Distribution and Functional Analysis of an ATP-Binding Cassette Transporter-2 in Rhizobium legumionsarum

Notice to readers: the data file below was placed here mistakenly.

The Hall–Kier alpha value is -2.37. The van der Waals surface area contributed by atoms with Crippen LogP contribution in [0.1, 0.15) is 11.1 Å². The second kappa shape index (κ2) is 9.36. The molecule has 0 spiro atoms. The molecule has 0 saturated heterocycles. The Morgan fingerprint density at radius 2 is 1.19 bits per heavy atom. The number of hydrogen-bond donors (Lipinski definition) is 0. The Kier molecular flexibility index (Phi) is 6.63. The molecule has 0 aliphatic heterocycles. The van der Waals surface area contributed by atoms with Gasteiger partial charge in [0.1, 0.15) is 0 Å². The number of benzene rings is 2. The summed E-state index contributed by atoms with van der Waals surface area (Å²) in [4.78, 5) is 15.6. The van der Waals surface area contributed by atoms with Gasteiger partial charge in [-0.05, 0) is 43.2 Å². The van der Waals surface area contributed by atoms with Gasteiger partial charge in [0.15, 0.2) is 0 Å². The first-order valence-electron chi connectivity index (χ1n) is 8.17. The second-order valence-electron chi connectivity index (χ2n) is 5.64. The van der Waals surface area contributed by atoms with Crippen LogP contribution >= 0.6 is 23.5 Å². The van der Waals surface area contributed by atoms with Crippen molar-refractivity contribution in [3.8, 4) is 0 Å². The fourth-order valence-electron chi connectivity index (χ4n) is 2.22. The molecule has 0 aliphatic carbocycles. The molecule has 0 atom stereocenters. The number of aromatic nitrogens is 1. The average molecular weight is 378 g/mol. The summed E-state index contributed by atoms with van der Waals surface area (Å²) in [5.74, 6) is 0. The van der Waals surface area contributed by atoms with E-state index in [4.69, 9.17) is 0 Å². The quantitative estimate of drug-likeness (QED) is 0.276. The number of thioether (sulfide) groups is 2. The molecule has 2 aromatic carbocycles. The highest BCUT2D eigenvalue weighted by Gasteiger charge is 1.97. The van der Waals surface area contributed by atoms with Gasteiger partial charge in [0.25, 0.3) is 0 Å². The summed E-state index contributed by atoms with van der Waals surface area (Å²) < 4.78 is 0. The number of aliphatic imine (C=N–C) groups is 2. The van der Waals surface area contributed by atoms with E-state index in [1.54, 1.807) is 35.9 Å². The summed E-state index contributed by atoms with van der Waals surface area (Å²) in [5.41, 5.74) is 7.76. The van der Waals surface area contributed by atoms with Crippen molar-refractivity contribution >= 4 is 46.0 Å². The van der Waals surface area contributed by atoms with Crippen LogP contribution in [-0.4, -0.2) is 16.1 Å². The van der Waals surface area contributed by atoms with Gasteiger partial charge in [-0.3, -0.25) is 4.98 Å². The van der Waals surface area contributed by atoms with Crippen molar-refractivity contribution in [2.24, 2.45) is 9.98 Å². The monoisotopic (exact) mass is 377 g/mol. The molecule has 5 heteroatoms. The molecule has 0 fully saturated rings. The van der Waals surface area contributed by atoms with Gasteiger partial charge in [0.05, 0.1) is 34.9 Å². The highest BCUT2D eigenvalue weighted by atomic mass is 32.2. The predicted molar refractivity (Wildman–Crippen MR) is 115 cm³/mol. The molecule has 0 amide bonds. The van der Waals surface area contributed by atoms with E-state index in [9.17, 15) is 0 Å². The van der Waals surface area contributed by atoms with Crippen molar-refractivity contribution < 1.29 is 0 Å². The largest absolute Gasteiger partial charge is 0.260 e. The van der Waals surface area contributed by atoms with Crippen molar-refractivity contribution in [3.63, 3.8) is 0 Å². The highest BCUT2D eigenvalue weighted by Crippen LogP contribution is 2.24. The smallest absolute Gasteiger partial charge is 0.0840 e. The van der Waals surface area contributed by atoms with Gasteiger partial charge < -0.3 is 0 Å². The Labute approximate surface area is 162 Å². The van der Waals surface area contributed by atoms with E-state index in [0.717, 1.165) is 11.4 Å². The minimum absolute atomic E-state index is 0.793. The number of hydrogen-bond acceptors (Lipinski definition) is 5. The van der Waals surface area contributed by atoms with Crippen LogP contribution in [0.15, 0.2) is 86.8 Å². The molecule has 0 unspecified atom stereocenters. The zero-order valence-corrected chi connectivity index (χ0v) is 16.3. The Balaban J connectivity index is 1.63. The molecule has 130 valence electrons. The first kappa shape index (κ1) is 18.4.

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Rhizobia are Gram negative, motile, non-sporulating soil bacteria, which interact with legume plants symbiotically to form nitrogen-fixing nodules. In the free-living state, rhizobia dwell in the rhizosphere and surrounding soil where they encounter various environmental stresses such as desiccation stress, nutrient and oxygen limitations, as well as temperature and pH fluctuations. To overcome such conditions, rhizobia adopt different survival mechanisms such as exopolysaccharide (EPS) production, swarming motility and biofilm formation. A previous study identified an ATP binding cassette transporter-2 (ABC) operon, which contains three genes, RL2975-RL2977 (here after referred as RL2975 transporter) that is involved in desiccation tolerance. However, the exact function of the transporter is not known. The study also reported that the transporter genes were present only in the R. leguminosarum and R. etli genomes sequences currently available in publicly accessible databases. Using bioinformatics, PCR and gene expression experiments, I examined the functional activities and diversity of the RL2975 transporter in Rhizobium species. PCR and subsequent DNA sequencing of the amplicons revealed that the transporter is predominantly constrained strains of R. leguminosarum but may also be found in some R. gallicum-like strains. Based on comparison between mutant and wild type, the transporter was not required for persistence in soil and swarming motility.